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Managing Turf Sustainably

John L. Cisar1

1University of Florida, Ft. Lauderdale Research and Education Center, Ft. Lauderdale, FL 33314,,


Turf is often the most visible of plantings in urban areas. While crop production is not the main focus of turfgrass systems, a dense, vigorous sward of turf (often as a monoculture) is a key goal. And it is an extremely challenging one for turf managers, requiring the use of pesticides, fertilizers, and water to provide aesthetic, safe, and performance-acceptable venues. Moreover, to provide modern playing conditions, certain management practices such as mowing have been intensified to achieve desired condition. For example, modern golf course greens are mowed at a height of 2-3 mm and are designed to receive 50% of the play even though the total green area makes up less than 3% of the total playing area of a golf course. However, even under intensive management, the goal of turf sustainability is becoming more of a reality than hype or hope, as turfgrass scientists and managers have worked to identify turfgrass management systems that are more efficient, thus requiring less inputs. In addition, identification and improvements in grasses such as seashore paspalum for amenity use has increased the opportunity for improved performance with reduced quality water. New agrichemicals target pests with increased specificity at lowered rates of active ingredients. Increasing chemical use such as surfactants can also improve aspects of turf sustainability by increasing uniform soil wetting and decreasing irrigation needs by over fifty percent. With these gains, turfgrass landscapes can be maintained with reduced agrichemical and water needs that are consistent with attaining sustainability.

Media summary

The goal of managing turf sustainably has been realized through the development of new grasses and turf management systems that require lower inputs of agrichemicals and natural resources.

Key words

turfgrass, sustainable, water quality, water quantity, agrichemicals, and pollution

Introduction/rationale-turf big business monoculture forced ecology performance/expectation issues, play safety, health vs. environmental concerns


Increased population and heightened expectations for sports turf performance has coincided with the utilization of turf in urban areas and use of agrichemicals and natural resources in the management of turfgrasses. Competition for, and concerns over depletion of, and contamination of natural resources has led to restrictions of turf use/and or use of management tools in some regions.

A good example of the challenge facing the turfgrass industry is the state of Florida, USA where the permanent population has increased steadily in the last decade to become the fourth most populous state after California, Texas, and New York. In addition, vast migrations of seasonal residents and tourism put pressure on local resources as people seek warm winter escapes from severe winter weather. Florida leads the USA in number of golf courses (1,500), rounds of golf (60 million), sod production (35,000 ha) and Florida has over 4 million acres of maintained turf. According to an economic impact survey (Hodges, et al, 1994), turfgrass management in Florida had a 7-billion dollar impact on Florida’s economy rivaling that of traditional major crops such as citrus. Nevertheless, because of concerns over water availability and potential adverse environmental consequences from turfgrass management inputs, certain Florida communities and governmental agencies have proposed or enacted rules to reduce landscaped areas of turf, reduced irrigation allowances, control fertilizer applications.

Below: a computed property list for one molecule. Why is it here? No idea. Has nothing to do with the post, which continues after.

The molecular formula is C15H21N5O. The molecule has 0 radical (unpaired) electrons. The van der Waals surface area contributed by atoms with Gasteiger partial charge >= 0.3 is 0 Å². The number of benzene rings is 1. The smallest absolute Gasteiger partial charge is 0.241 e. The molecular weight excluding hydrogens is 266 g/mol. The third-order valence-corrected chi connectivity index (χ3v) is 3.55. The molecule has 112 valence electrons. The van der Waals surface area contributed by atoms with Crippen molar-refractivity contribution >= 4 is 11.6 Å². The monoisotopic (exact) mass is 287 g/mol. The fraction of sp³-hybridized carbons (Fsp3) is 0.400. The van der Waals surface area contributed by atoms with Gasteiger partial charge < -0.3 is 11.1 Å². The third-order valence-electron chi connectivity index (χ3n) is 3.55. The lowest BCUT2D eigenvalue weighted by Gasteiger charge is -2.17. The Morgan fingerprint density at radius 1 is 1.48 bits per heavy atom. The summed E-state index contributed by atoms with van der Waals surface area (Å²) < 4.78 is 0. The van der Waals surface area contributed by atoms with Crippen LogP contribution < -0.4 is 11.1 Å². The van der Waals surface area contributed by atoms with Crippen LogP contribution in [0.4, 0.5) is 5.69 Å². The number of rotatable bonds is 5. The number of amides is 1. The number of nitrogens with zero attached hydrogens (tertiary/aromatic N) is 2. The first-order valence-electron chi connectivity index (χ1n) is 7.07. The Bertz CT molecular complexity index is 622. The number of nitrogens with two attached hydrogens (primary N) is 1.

Regulations restricting or banning the use of products on turf are occurring in many regions. In Quebec, Canada, the government agency in charge of environmental protection enacted a “Pesticide Management Plan in April 2003 (Royal Canadian Golf Association, October 2003) out of an urgency to reduce non-target impacts of agrichemicals. The plan requires Quebec golf courses to submit a detailed use of pesticides and a three-year plan for the reduction of pesticides by 2006. In addition, the plan forbids the use of pesticides on non-golf playing fields used by youths under the age of 14, bans pesticide on government-owned land and of application of pesticides within 3 meters of a water body throughout the province. In Ontario, lawn pesticide can be banned on a community by community basis.

Others are opting to replace turf with artificial or alternative landscapes to reduce inputs. In Anaheim, California, five homes have replaced their natural turf systems with a synthetic Astroturf lawn (Anaheim Utilities Press Release, January 29 2004). The objective was to increase water conservation. In Colorado, The Echo Basin Golf Course is claiming to soon be the USA’s first artificial turf golf course with no pesticides, no water, and playing conditions of natural grass with none of the problems (, 2004).

Communities are adopting Xeriscapetm principles that promote the concept of limiting turf to practical turf areas. Initiated in the late 1980s in regions of the USA with arid climates to help reduce landscape watering, the appeal of resource-conserving landscapes was attractive even in areas such as the humid southeast USA where precipitation exceeded evapotranspiration (ET). The central Xeriscape theme for conserving water is to reduce turfgrass that does not have practical value with other plant materials. In Florida, many communities are utilizing a landscape program similar to Xeriscape entitled the Florida Yards and Neighborhoods (FYN) Program that encourages the reduction of turf areas to reduce resource waste and increase water resource from contamination (Garner, 1996). Using an inches scale as a point system to obtain FYN certification, the program offers more inches (4) to those reducing turf from the landscape than those removing invasive species such as Mealaluca do.